Hannah Snell lays claim to being the first women to serve on active service with the Royal Marines, over 250 years before women were officially allowed to do so.
Join My Supporter’s Club
This is the story of Hannah Snell, Britain’s secret female soldier.
Born in Worcester in 1723, Hannah Snell dressed up as a man and joined the British army in her early 20’s.
Going by the name of James Grey, her regiment was marching north to face the Jacobite army of Charles Edward Stuart (Bonnie Prince Charlie) when they reached Carlisle Castle.
It was here that she received 500 lashes for insubordination.
Amazingly, she was able to cover up the fact that she was a woman.
But, maybe unsurprisingly, she decided enough was enough and deserted.
She might have deserted the 6th Regiment of Foot, but she didn’t desert the military.
Making her way to Portsmouth she enlisted in the Royal Marines.
Her adventures with the Royal Marines took her first to Mauritius and then to India.
It was in India that Hannah Snell fought in both the battles of Pondicherry (1748) and Devicotta (1749). it was in this last battle, fighting alongside Robert Clive (Clive of India) that she was wounded by a musket ball in the groin.
Rather than going to a surgeon for medical assistance (with the risk of being exposed as an imposter), she operated on herself, removing the musket ball with her bare fingers.
On her arrival back in England she finally told her comrades her true identity.
Far from being outraged, the men encouraged her to petition the head of the army, The Duke of Cumberland, for a pension.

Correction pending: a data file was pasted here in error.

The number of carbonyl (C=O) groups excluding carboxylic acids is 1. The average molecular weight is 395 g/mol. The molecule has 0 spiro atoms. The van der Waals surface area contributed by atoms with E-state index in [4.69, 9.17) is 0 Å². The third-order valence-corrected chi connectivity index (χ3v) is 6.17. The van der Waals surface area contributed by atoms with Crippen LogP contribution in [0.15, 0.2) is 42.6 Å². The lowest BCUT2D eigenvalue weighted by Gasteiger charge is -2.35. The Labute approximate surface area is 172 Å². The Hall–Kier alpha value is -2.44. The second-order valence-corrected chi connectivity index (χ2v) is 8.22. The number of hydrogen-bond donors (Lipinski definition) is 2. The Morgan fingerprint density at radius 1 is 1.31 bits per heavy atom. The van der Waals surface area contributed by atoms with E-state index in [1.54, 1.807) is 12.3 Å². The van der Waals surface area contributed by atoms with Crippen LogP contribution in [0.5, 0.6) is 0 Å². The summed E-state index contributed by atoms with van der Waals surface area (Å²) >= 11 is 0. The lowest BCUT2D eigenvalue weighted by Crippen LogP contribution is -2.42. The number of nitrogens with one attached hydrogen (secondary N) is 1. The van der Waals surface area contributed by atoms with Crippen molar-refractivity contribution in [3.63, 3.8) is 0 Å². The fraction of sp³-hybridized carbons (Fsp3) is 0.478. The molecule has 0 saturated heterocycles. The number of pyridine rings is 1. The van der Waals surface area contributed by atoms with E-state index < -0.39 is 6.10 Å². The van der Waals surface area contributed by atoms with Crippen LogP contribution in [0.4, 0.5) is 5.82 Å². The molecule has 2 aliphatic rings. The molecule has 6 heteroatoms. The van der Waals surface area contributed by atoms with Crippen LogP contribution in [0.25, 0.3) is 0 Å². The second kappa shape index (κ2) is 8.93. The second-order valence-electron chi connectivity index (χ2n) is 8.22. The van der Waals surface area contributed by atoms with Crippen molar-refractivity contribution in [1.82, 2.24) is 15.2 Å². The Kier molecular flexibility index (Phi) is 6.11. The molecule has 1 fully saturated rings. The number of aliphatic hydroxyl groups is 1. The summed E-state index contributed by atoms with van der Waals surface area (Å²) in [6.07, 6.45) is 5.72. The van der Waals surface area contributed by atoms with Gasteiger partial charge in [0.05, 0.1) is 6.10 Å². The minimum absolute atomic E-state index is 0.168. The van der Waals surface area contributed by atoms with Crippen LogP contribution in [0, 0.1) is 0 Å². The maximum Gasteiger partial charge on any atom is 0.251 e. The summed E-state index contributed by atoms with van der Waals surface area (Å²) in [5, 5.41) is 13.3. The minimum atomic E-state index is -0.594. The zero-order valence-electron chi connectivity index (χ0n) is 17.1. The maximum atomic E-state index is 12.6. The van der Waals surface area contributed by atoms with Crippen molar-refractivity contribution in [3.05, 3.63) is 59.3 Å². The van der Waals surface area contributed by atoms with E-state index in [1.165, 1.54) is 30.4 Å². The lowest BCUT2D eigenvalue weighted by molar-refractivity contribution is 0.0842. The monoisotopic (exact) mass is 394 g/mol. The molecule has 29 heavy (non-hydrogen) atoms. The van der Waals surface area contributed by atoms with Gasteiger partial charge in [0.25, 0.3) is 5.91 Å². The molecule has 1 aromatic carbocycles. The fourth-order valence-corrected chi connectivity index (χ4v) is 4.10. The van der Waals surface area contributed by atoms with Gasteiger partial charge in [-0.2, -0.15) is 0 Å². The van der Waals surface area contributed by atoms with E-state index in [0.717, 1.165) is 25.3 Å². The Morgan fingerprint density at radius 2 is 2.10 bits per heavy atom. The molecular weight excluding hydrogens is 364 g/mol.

She did just that and the Duke, recognising both her service and the fact that she had been wounded in battle, agreed.
If you are confused about how the head of the army became involved when the Royal Marines are part of the Royal Navy, please note that they only officially became part of the Royal Navy in 1755.
Her story became a sensation. She wrote an autobiography and appeared in stage shows.
With her new found fame & fortune she bought a pub in Wapping (London) which was probably called The Female Warrior, although other accounts suggest that it was called The Widow in Masquerade.
In later life, Hannah ended up in the Bethlem Hospital in London, otherwise known as Bedlam.
She died there in 1792 and is buried at the Old Burial Ground, the Royal Hospital Chelsea.
Hannah Snell can lay claim to being the first (recorded) woman to serve in the Royal Marines.
A plaque has been placed on the wall of the house where she was born in Friar Street, Worcester.
#hannahsnell #britishhistory #royalmarines
1:14 Hannah Snell
2:56 Becomes James Grey
4:25 Joins Royal Marines
6:43 Battle of Pondicherry
7:32 Battle of Devicotta
8:47 He is a She
10:10 Fame & Fortune
11:17 A Place in Military History
12:04 The History Chap
Sources for this story include: Worcester News, Forces.net, National Army Museum, Royal Museum Greenwich, Wikipedia.
Follow me at:
My name is Chris Green and I love to share stories from British history. Not just because they are interesting but because, good or bad, they have shaped the world we live in today.
History should not be stuffy or a long list of dates or kings & queens.
So rather than lectures or Youtube animations, I tell stories that bring the past to life.
My aim is to be chat as if I were having a coffee or meal with you. Jean in Maryland, USA recently wrote: “Chris, is the history teacher I wish I had at school!”
Just for the record, I do have a history degree in Medieval & Modern history from the University of Birmingham.
Disclaimer: All opinions and comments expressed in the ‘Comments’ section do not reflect the opinions of Chris Green Communication Ltd t/a The History Chap. All opinions and comments should contribute to the dialogue. Chris Green Communication Ltd does not condone written attacks, insults, racism, sexism, extremism, violence or otherwise questionable comments or material in the ‘Comments’ section, and reserves the right to delete any comment violating this rule or to block any poster from the channel.